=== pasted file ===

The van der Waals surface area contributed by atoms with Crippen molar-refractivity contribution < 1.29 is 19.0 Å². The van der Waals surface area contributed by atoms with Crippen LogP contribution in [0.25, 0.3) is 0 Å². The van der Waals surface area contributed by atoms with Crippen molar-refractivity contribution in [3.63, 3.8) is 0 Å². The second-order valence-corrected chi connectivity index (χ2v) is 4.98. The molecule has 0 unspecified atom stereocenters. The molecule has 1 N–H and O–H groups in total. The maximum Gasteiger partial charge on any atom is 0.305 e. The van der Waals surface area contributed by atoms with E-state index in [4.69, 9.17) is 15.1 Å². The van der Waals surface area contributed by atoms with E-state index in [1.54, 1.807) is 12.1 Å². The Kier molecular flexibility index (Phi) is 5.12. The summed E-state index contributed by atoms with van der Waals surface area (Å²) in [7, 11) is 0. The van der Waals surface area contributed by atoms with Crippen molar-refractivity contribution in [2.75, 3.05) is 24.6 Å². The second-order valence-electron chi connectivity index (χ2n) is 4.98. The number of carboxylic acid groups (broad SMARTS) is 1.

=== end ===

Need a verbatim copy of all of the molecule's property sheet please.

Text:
The van der Waals surface area contributed by atoms with Crippen molar-refractivity contribution < 1.29 is 19.0 Å². The van der Waals surface area contributed by atoms with Crippen LogP contribution in [0.25, 0.3) is 0 Å². The van der Waals surface area contributed by atoms with Crippen molar-refractivity contribution in [3.63, 3.8) is 0 Å². The second-order valence-corrected chi connectivity index (χ2v) is 4.98. The molecule has 0 unspecified atom stereocenters. The molecule has 1 N–H and O–H groups in total. The maximum Gasteiger partial charge on any atom is 0.305 e. The van der Waals surface area contributed by atoms with E-state index in [4.69, 9.17) is 15.1 Å². The van der Waals surface area contributed by atoms with E-state index in [1.54, 1.807) is 12.1 Å². The Kier molecular flexibility index (Phi) is 5.12. The summed E-state index contributed by atoms with van der Waals surface area (Å²) in [7, 11) is 0. The van der Waals surface area contributed by atoms with Crippen molar-refractivity contribution in [2.75, 3.05) is 24.6 Å². The second-order valence-electron chi connectivity index (χ2n) is 4.98. The number of carboxylic acid groups (broad SMARTS) is 1.